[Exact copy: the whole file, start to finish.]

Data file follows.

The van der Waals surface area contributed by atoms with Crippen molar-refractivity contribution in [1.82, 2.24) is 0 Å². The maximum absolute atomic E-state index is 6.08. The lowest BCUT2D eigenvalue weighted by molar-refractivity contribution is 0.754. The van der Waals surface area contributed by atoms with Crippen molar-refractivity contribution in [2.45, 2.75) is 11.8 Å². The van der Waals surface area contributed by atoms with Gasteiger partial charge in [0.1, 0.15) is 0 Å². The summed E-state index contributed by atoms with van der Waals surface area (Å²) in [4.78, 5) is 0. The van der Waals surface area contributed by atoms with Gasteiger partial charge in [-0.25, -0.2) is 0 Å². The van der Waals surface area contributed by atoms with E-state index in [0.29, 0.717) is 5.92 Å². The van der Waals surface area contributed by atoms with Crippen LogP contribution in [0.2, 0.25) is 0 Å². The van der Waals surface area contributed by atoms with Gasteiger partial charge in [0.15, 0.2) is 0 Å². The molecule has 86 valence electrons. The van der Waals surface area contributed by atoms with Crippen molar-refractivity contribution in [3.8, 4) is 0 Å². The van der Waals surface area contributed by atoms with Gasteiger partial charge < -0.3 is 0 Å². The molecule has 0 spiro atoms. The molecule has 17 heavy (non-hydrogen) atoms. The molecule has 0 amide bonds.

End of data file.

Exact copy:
The van der Waals surface area contributed by atoms with Crippen molar-refractivity contribution in [1.82, 2.24) is 0 Å². The maximum absolute atomic E-state index is 6.08. The lowest BCUT2D eigenvalue weighted by molar-refractivity contribution is 0.754. The van der Waals surface area contributed by atoms with Crippen molar-refractivity contribution in [2.45, 2.75) is 11.8 Å². The van der Waals surface area contributed by atoms with Gasteiger partial charge in [0.1, 0.15) is 0 Å². The summed E-state index contributed by atoms with van der Waals surface area (Å²) in [4.78, 5) is 0. The van der Waals surface area contributed by atoms with Gasteiger partial charge in [-0.25, -0.2) is 0 Å². The van der Waals surface area contributed by atoms with E-state index in [0.29, 0.717) is 5.92 Å². The van der Waals surface area contributed by atoms with Crippen LogP contribution in [0.2, 0.25) is 0 Å². The van der Waals surface area contributed by atoms with Gasteiger partial charge in [0.15, 0.2) is 0 Å². The molecule has 86 valence electrons. The van der Waals surface area contributed by atoms with Crippen molar-refractivity contribution in [3.8, 4) is 0 Å². The van der Waals surface area contributed by atoms with Gasteiger partial charge < -0.3 is 0 Å². The molecule has 0 spiro atoms. The molecule has 17 heavy (non-hydrogen) atoms. The molecule has 0 amide bonds.